Engineering professor Sigl to retire after four decades

Katrina Sargent

Katrina Sargent

After close to half a century, an engineering professor at SDSU is retiring.

Arden Sigl began teaching at SDSU in 1968 and now, 41 years later, is coming to the end of his final semester as a full time professor. Sigl will return in the fall to teach one graduate level course.

“Not many [professors] would pre-date 1968,” said Sigl.

During his time here, he has seen a lot of change.

Hilton Briggs was the president when Sigl began his career here. Experiencing the administrations of six different university presidents were only some of the changes Sigl saw during his career at SDSU.

One of the biggest changes during his time was the computer.

“When I started out, a memo came out ? and carbon copies were used, so that’s a tremendous change,” said Sigl.

“Work on [computers] is both a benefit and a curse,” Sigl said.

Sigl was a part of the university committee commissioned by the president.

The commission was made up of 10 people and released a report in 1985, said Sigl.

“The president commissioned a committee on how to bring computers to where they are today for faculty,” said Sigl.

Sigl said when he started in engineering, he used a slide rule.

“Now, most people don’t know what it is,” he said.

“I like analysis,” said Sigl. “Now, [because of computers], we can analyze things way beyond what we can understand.”

“I try to instill in students a healthy dose of skepticism,” Sigl said. He tells his students that just because data comes out of a computer does not mean it is correct.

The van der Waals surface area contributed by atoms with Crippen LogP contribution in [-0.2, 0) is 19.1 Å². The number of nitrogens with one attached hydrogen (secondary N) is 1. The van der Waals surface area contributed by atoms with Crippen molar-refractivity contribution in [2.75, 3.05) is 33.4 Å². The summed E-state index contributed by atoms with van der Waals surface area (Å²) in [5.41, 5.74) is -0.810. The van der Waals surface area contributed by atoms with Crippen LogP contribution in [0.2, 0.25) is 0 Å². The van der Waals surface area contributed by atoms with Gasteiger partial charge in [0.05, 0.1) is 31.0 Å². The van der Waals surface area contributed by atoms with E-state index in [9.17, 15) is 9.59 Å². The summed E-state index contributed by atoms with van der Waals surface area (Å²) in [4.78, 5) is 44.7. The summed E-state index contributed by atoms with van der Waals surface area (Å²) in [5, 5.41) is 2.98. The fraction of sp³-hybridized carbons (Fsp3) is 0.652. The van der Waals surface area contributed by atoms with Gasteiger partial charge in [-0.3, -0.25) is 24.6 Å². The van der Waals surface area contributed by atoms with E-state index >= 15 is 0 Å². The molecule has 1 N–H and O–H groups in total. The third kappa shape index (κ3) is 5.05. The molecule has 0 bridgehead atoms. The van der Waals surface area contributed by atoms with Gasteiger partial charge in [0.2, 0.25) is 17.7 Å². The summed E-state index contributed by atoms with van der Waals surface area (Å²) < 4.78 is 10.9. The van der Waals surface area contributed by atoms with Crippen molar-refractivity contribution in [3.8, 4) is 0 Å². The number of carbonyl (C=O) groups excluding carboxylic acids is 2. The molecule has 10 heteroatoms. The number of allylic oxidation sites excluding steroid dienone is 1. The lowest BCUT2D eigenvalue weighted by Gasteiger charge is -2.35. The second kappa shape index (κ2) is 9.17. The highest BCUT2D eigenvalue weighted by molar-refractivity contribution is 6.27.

Other changes Sigl has experienced are growth and added buildings on campus, as well as the transition to D-I sports.

“I like SDSU sports. My wife and I have had season tickets for a long time for basketball and football,” said Sigl.

Sigl’s favorite part of working at SDSU is the interaction he has had with students.

“I’ve been at this a long time,” Sigl said. “That’s what I’m going to miss. Associating with younger people keeps you young.”

“I enjoyed interacting with students and grad students,” he said.

Sigl has a dry erase board in his office that he uses to help students understand concepts and enjoys watching students learn.

Brent Krohn, a senior civil engineering major, said he has taken almost every class Sigl offers.

“[Sigl] probably just drives the seriousness of matter into our heads. He doesn’t let you get by without learning,” said Krohn.

Doug Wessel, a project manager at Banner Associates, an engineering and architectural consulting firm, was a graduate student advisee of Sigl’s.

“Dr. Sigl’s influence during my undergrad and graduate education was a profound force shaping my understanding of the engineering field and helped set in motion the path to my professional development.”

Sigl said he has graded an inestimable number of papers during his time here.

“That is always the tough, tedious part,” said Sigl. “But I always spend time trying to write notes on students’ papers.”

Sigl will return in the fall to teach one last graduate-level steel design class.

“It will be a slowdown,” he said.

Sigl and his wife, Lavonne, are expecting their first grandchild in May.

“I also am looking forward to enjoying the outdoors,” said Sigl.

“I’ve missed a lot of fishing trips over the years,” he said. “You can’t make them up, but you don’t have to miss any more.”

He is also planning to go backpacking in the southwestern United States.

“The landscapes are beautiful there,” said Sigl. “Maybe it’s just because I’ve grown up in South Dakota.”

He plans to continue working on his photography hobby and also will keep doing some engineering consulting work as well.

“I plan to maintain my license to practice,” he said. “Someday, I’ll have to retire from that.”

Sigl also said his wife has made him a list of things to do.

“Lavonne has a list that might take me three years to get through,” he said.